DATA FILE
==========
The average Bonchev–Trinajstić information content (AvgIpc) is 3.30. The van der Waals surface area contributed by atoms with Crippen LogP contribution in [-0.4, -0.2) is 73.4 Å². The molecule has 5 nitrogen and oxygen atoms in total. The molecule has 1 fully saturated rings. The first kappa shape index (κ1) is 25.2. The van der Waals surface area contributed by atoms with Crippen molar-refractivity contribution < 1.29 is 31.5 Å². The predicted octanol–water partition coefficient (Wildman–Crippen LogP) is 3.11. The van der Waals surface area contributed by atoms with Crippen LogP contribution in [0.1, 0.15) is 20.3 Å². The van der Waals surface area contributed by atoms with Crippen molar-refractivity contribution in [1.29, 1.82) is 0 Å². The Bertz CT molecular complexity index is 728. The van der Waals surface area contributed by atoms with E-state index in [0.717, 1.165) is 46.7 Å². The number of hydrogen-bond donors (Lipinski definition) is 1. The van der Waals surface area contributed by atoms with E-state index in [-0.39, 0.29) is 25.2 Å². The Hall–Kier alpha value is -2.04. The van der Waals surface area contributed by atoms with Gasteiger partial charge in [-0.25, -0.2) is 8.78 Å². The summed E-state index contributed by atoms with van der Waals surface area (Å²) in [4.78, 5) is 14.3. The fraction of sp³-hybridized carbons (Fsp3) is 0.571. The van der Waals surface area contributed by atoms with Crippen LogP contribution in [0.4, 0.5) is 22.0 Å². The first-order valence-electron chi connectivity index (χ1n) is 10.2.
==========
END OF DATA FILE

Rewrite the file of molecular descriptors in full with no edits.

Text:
The average Bonchev–Trinajstić information content (AvgIpc) is 3.30. The van der Waals surface area contributed by atoms with Crippen LogP contribution in [-0.4, -0.2) is 73.4 Å². The molecule has 5 nitrogen and oxygen atoms in total. The molecule has 1 fully saturated rings. The first kappa shape index (κ1) is 25.2. The van der Waals surface area contributed by atoms with Crippen molar-refractivity contribution < 1.29 is 31.5 Å². The predicted octanol–water partition coefficient (Wildman–Crippen LogP) is 3.11. The van der Waals surface area contributed by atoms with Crippen LogP contribution in [0.1, 0.15) is 20.3 Å². The van der Waals surface area contributed by atoms with Crippen molar-refractivity contribution in [1.29, 1.82) is 0 Å². The Bertz CT molecular complexity index is 728. The van der Waals surface area contributed by atoms with E-state index in [0.717, 1.165) is 46.7 Å². The number of hydrogen-bond donors (Lipinski definition) is 1. The van der Waals surface area contributed by atoms with E-state index in [-0.39, 0.29) is 25.2 Å². The Hall–Kier alpha value is -2.04. The van der Waals surface area contributed by atoms with Gasteiger partial charge in [-0.25, -0.2) is 8.78 Å². The summed E-state index contributed by atoms with van der Waals surface area (Å²) in [4.78, 5) is 14.3. The fraction of sp³-hybridized carbons (Fsp3) is 0.571. The van der Waals surface area contributed by atoms with Crippen LogP contribution in [0.4, 0.5) is 22.0 Å². The first-order valence-electron chi connectivity index (χ1n) is 10.2.